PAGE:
Two pitches higher, we reached an impasse. A pitch that ought to have been straightforward went through two imposing roofs. The pitch was graded 6b, but it soon became apparent that it was far more difficult than we were expecting. I went for it, blasting through the first roof to a resting place below the second. This roof was an altogether different proposition. I made it through by resorting to some terrifying and very strenuous aid moves to turn the lip with 350 metres of exposure below. I reached a belay feeling mentally and physically drained and quickly realised that we were well off-route.

Italian climbers working there way up 'Gulliver's Travels. Photo- Francis Blunt

Italian climbers working there way up ‘Gulliver’s Travels. Photo- Francis Blunt

We headed up the easiest and most obvious ground for a couple of pitches until I recognised a feature on a different route 40 metres to the left along a slopey break. I traversed across, really concerned now about what I was getting myself into: I had no idea of the difficulties that lay ahead. Thankfully, more holds and just enough gear encouraged my progress until I finally reached the belay, a welcoming pair of bolts. Francis made an awesome effort following the pitch with a rucksack and we finally reached a recognisable route, the appropriately named ‘Gulliver’s Travels’. It was some two grades harder than our initial objective but still just about within our abilities. The next pitch was tough but thankfully a slabby wall, which is my favourite climbing style. I then made the punishing mistake of misreading the route description: from what I understood the next pitch was a relatively easy one. I leapt at it, sprinting up the laybacks, barely stopping to place any gear until I reached a point two feet below the belay ledge where I couldn’t move. My gear was now over 20 feet below me, the holds I was on were too poor for my diminishing grip strength. I couldn’t climb down, I couldn’t climb up and I definitely couldn’t place any gear. After a terrifying few moments, the rest of my strength left me and I took the inevitable plunge 50 feet down, bouncing gently off the rock beneath where I’d started. I was fortunate and quite exhilarated by the fall, but Francis who had belayed out of sight, had stubbed his toe badly. I returned to the rock and finished the pitch and soon Francis joined me after following the pitch in a great deal of pain. We were only four easy pitches from the top with plenty of sunlight left but the decision had to be made to descend.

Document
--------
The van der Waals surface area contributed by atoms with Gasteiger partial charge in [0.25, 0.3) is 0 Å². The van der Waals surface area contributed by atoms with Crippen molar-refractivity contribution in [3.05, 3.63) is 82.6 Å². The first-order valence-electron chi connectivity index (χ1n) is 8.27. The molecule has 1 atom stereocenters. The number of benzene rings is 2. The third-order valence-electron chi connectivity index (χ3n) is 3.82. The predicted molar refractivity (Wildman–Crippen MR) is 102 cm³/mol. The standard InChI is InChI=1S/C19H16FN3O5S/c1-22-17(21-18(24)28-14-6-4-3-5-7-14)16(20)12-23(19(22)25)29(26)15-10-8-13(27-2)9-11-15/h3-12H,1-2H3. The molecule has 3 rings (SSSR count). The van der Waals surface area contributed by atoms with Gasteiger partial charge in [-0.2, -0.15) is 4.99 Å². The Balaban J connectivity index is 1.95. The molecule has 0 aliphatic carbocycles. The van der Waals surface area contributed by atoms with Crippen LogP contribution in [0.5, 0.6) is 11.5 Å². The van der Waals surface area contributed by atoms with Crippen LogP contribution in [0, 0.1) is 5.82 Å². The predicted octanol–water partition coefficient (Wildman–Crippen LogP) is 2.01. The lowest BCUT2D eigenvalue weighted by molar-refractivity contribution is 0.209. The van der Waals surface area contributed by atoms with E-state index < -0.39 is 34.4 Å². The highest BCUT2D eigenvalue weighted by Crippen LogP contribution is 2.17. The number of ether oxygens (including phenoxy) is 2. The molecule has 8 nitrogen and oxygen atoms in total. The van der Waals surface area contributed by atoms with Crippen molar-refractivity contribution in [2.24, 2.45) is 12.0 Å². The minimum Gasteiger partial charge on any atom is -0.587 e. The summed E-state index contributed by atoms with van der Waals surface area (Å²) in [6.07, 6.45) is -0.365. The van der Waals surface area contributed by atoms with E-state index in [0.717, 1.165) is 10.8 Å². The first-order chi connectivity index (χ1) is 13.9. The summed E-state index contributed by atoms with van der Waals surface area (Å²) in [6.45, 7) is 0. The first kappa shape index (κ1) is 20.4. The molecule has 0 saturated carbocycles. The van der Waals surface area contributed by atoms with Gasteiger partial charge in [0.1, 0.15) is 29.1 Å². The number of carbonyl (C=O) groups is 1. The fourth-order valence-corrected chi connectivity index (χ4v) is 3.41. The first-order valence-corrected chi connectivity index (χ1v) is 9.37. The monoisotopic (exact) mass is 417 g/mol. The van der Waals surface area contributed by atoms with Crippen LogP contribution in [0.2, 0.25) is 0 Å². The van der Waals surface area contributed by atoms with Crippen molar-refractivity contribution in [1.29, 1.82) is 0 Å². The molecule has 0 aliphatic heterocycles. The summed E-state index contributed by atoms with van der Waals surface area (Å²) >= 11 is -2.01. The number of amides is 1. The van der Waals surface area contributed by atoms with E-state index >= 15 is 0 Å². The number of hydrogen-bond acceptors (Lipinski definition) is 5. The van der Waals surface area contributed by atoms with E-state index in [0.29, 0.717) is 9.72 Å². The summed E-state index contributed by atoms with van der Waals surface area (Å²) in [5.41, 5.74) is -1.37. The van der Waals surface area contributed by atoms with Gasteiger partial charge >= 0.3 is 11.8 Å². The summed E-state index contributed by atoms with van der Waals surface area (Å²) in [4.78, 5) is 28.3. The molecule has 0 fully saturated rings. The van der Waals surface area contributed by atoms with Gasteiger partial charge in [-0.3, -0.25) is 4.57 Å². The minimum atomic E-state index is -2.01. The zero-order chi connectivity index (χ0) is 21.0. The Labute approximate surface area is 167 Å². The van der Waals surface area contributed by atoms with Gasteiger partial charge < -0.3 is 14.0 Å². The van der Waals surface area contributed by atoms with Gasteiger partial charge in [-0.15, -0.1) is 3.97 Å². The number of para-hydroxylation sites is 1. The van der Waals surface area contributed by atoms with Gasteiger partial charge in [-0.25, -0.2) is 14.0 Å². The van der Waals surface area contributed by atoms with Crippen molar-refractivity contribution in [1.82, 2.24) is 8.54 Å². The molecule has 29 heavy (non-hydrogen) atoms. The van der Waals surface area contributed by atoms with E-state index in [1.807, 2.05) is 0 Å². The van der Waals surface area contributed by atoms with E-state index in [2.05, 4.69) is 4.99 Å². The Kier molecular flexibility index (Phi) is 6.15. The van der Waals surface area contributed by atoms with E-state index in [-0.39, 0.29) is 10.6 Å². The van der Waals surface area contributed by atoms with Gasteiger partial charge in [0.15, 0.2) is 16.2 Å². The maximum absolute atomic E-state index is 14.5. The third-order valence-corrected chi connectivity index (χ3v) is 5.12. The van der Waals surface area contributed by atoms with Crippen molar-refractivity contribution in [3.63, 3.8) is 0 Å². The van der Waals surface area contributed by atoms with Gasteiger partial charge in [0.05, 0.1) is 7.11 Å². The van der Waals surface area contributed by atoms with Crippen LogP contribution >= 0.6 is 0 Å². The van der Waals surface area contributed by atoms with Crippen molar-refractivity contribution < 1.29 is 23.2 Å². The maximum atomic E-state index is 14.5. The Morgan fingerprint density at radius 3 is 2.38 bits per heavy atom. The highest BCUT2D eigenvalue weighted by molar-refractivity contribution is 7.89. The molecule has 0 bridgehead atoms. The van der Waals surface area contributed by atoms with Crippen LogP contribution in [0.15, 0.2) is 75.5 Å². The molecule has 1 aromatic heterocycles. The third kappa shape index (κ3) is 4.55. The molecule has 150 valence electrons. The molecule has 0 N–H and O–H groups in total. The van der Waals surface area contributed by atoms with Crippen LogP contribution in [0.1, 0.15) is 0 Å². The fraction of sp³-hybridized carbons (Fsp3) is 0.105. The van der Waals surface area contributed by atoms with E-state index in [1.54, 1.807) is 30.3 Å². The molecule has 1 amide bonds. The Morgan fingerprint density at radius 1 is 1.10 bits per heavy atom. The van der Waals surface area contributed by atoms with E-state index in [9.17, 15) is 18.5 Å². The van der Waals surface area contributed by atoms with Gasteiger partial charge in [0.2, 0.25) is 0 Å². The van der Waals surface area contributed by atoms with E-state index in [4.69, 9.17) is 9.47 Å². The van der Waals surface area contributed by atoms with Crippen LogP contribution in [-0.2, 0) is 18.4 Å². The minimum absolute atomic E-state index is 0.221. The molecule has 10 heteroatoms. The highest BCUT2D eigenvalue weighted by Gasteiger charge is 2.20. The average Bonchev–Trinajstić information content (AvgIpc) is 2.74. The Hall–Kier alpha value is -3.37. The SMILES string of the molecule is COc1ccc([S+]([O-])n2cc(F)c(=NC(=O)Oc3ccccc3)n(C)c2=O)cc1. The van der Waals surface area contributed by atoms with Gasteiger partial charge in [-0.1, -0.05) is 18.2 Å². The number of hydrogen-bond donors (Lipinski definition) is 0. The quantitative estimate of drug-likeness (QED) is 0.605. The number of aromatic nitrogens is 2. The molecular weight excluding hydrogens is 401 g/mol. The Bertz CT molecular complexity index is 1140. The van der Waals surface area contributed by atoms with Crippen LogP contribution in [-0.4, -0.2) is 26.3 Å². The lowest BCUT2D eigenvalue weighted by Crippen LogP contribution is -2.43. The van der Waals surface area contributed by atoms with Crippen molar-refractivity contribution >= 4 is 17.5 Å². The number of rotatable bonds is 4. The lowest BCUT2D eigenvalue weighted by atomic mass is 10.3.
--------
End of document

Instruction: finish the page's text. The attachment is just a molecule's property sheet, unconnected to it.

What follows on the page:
We later learned that we had actually started on the wrong face of the pillar, following the topo on a totally different line. It was no wonder the climbing felt difficult! Although this mistake sounds ridiculous, the topo description didn’t mention what face the route was on and the first few pitches we climbed loosely fitted with the topo diagram. Instead of shaking us, I felt this adventure had actually been a success – barring Francis’ minor injury – and made us a stronger team. We had committed to a difficult Alpine route, tried our very hardest, gone off-route and had a minor accident, but we had managed to recover from the situation safely with enough time to walk back to the Col du Midi and attempt another route the following day. We learnt a lot more from having had that adventure – despite the fact we failed on our intended route – than deciding that the route was too difficult for us: it gave us confidence for the rest of the trip.

Sunset after descending the Grand Capucin. Photo- Francis Blunt

Sunset after descending the Grand Capucin. Photo- Francis Blunt

By continually staying within your comfort zone, you can miss some of climbing’s most beneficial and rewarding experiences. It’s worth remembering that experience isn’t just gained through time, but by the way you use it. Adventures are one of the best ways in gaining experience. By moving out of your comfort zone and trying harder, you force yourself to progress by adapting to unfamiliar, challenging environments. That’s what I’ve learnt from looking for adventure and why I continue to do so.

This article first appeared in Climb 80, October 2011 in the ‘Vertical Diary’.